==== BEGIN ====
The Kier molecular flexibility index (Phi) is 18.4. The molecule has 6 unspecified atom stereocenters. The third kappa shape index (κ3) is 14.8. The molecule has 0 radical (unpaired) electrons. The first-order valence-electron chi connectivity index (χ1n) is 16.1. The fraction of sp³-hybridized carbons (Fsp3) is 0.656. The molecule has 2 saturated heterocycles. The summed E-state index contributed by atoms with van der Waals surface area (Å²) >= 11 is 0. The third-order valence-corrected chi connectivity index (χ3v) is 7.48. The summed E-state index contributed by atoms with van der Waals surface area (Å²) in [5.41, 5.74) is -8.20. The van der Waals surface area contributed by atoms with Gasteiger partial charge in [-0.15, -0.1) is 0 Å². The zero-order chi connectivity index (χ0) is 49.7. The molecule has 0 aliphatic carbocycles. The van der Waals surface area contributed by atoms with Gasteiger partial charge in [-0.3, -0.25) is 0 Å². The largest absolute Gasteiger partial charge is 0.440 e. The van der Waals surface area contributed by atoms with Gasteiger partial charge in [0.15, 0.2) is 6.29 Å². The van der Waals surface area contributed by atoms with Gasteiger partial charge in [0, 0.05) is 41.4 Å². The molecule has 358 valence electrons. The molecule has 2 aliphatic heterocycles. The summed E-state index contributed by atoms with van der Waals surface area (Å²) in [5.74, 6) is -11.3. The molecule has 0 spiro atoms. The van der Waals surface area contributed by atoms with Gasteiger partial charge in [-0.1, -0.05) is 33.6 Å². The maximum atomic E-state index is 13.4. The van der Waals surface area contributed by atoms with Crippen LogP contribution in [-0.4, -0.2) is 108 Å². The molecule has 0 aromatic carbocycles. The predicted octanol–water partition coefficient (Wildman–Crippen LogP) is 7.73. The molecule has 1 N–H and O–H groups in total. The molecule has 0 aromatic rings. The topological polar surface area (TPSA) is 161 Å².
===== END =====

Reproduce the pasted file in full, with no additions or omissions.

The Kier molecular flexibility index (Phi) is 18.4. The molecule has 6 unspecified atom stereocenters. The third kappa shape index (κ3) is 14.8. The molecule has 0 radical (unpaired) electrons. The first-order valence-electron chi connectivity index (χ1n) is 16.1. The fraction of sp³-hybridized carbons (Fsp3) is 0.656. The molecule has 2 saturated heterocycles. The summed E-state index contributed by atoms with van der Waals surface area (Å²) >= 11 is 0. The third-order valence-corrected chi connectivity index (χ3v) is 7.48. The summed E-state index contributed by atoms with van der Waals surface area (Å²) in [5.41, 5.74) is -8.20. The van der Waals surface area contributed by atoms with Gasteiger partial charge in [-0.15, -0.1) is 0 Å². The zero-order chi connectivity index (χ0) is 49.7. The molecule has 0 aliphatic carbocycles. The van der Waals surface area contributed by atoms with Gasteiger partial charge in [-0.3, -0.25) is 0 Å². The largest absolute Gasteiger partial charge is 0.440 e. The van der Waals surface area contributed by atoms with Gasteiger partial charge in [0.15, 0.2) is 6.29 Å². The van der Waals surface area contributed by atoms with Gasteiger partial charge in [0, 0.05) is 41.4 Å². The molecule has 358 valence electrons. The molecule has 2 aliphatic heterocycles. The summed E-state index contributed by atoms with van der Waals surface area (Å²) in [5.74, 6) is -11.3. The molecule has 0 spiro atoms. The van der Waals surface area contributed by atoms with Gasteiger partial charge in [-0.1, -0.05) is 33.6 Å². The maximum atomic E-state index is 13.4. The van der Waals surface area contributed by atoms with Crippen LogP contribution in [-0.4, -0.2) is 108 Å². The molecule has 0 aromatic carbocycles. The predicted octanol–water partition coefficient (Wildman–Crippen LogP) is 7.73. The molecule has 1 N–H and O–H groups in total. The molecule has 0 aromatic rings. The topological polar surface area (TPSA) is 161 Å².